- We advise you to exercise a high degree of caution in Gabon because of the high levels of serious crime.
- Pay close attention to your personal security at all times and monitor the media for information about possible new safety or security risks.
- You should avoid demonstrations, large crowds and rallies as they may turn violent.
- Australia does not have an Embassy or Consulate in Gabon. The Canadian Embassy in Yaounde, Cameroon provides consular assistance to Australians in Gabon (except the issue of passports). The Australian High Commission in Nigeria can also assist Australians.
- Be a smart traveller. Before heading overseas:
Entry and exit
Visa and other entry and exit conditions (such as currency, customs and quarantine regulations) change regularly. Contact the nearest Embassy or Consulate of Gabon for the most up to date information.
Valid Yellow Fever Vaccination and Cholera Certificates are required for entry into Gabon.
Gabon is listed by the World Health Organisation (WHO) as endemic for yellow fever. You may be required to present a valid Yellow Fever Vaccination Certificate before being allowed to board flights out of the country. If in doubt, check with your airline.
If you have visited Gabon in the last six days prior to your date of return to Australia, Australian Customs officials will ask you to present a valid Yellow Fever Vaccination Certificate on entry into Australia.
Make sure your passport has at least six months' validity from your planned date of return to Australia. You should carry copies of a recent passport photo with you in case you need a replacement passport while overseas.
Safety and security
Terrorism is a threat throughout the world. You can find more information about this threat in our General Advice to Australian Travellers.
Civil unrest/Political tension
You should avoid demonstrations, large crowds and rallies as they may turn violent.
We advise you to exercise a high degree of caution in Gabon because of the high levels of serious crime. Pay close attention to your personal security at all times and monitor the media for information about possible new safety or security risks.
Petty theft is common throughout Gabon. Violent crime, including robberies, carjackings and armed attacks, also occurs, especially in the cities of Libreville and Port-Gentil. Security risks increase when walking alone and on beaches, particularly at night.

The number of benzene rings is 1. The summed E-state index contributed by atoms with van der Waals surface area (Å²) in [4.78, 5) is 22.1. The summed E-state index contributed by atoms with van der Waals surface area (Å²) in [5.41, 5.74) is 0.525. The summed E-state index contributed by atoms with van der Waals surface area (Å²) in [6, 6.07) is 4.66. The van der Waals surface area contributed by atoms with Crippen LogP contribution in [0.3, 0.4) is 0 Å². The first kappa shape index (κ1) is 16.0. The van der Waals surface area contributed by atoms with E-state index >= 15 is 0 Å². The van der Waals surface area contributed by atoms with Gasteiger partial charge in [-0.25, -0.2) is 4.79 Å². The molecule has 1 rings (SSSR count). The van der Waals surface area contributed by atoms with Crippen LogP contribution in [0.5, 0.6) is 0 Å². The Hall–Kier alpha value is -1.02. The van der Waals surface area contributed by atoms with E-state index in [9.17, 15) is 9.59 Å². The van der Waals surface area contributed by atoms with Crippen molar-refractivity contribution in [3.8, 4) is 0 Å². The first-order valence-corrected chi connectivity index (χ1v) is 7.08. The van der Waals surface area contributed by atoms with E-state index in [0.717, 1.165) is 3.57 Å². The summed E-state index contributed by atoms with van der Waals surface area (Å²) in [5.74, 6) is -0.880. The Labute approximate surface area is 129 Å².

Due to the high prevalence of HIV/AIDS, victims of violent crime, especially rape, are strongly encouraged to seek immediate medical assistance.
Money and valuables
Before you go, organise a variety of ways to access your money overseas, such as credit cards, travellers' cheques, cash, debit cards or cash cards. Australian currency and travellers' cheques are not accepted in many countries. Consult with your bank to find out which is the most appropriate currency to carry and whether your ATM card will work overseas. Credit cards are not widely accepted in Gabon.
Make two photocopies of valuables such as your passport, tickets, visas and travellers' cheques. Keep one copy with you in a separate place to the original and leave another copy with someone at home.
While travelling, don't carry too much cash and remember that expensive watches, jewellery and cameras may be tempting targets for thieves.
As a sensible precaution against luggage tampering, including theft, lock your luggage. Information on luggage safety is available from Australia's Civil Aviation Safety Authority.
Your passport is a valuable document that is attractive to criminals who may try to use your identity to commit crimes. It should always be kept in a safe place. You are required by Australian law to report a lost or stolen passport. If your passport is lost or stolen overseas, report it online or contact the nearest Australian Embassy, High Commission or Consulate as soon as possible.
You are required to pay an additional fee to have a lost or stolen passport replaced. In some cases, the Government may also restrict the length of validity or type of replacement passports.
Driving in Gabon can be hazardous due to poor road conditions, poorly maintained vehicles, local driving practices and inadequate lighting, especially outside urban areas. Pedestrians and animals on the road pose additional safety risks. Traffic accidents are common. You should avoid travelling at night. For further advice, see our road travel page.
There are police road blocks throughout the country and you may be asked to show identity and motor vehicle registration papers.
Please refer to our air travel page for information about aviation safety and security.
When you are in Gabon, be aware that local laws and penalties, including ones that appear harsh by Australian standards, do apply to you. If you are arrested or jailed, the Australian Government will do what it can to help you but we can't get you out of trouble or out of jail.
Information on what Australian consular officers can and cannot do to help Australians in trouble overseas is available from the Consular Services Charter.
Penalties for drug offences are severe and offenders can expect lengthy prison sentences.
Serious crimes, including murder and serious assaults, carry the death penalty.
Homosexual acts are illegal.
It is prohibited to photograph military sites and Government buildings, including the Presidential Palace.
Some Australian criminal laws, such as those relating to money laundering, bribery of foreign public officials, terrorism, child pornography, and child sex tourism, apply to Australian overseas. Australians who commit these offences while overseas may be prosecuted in Australia.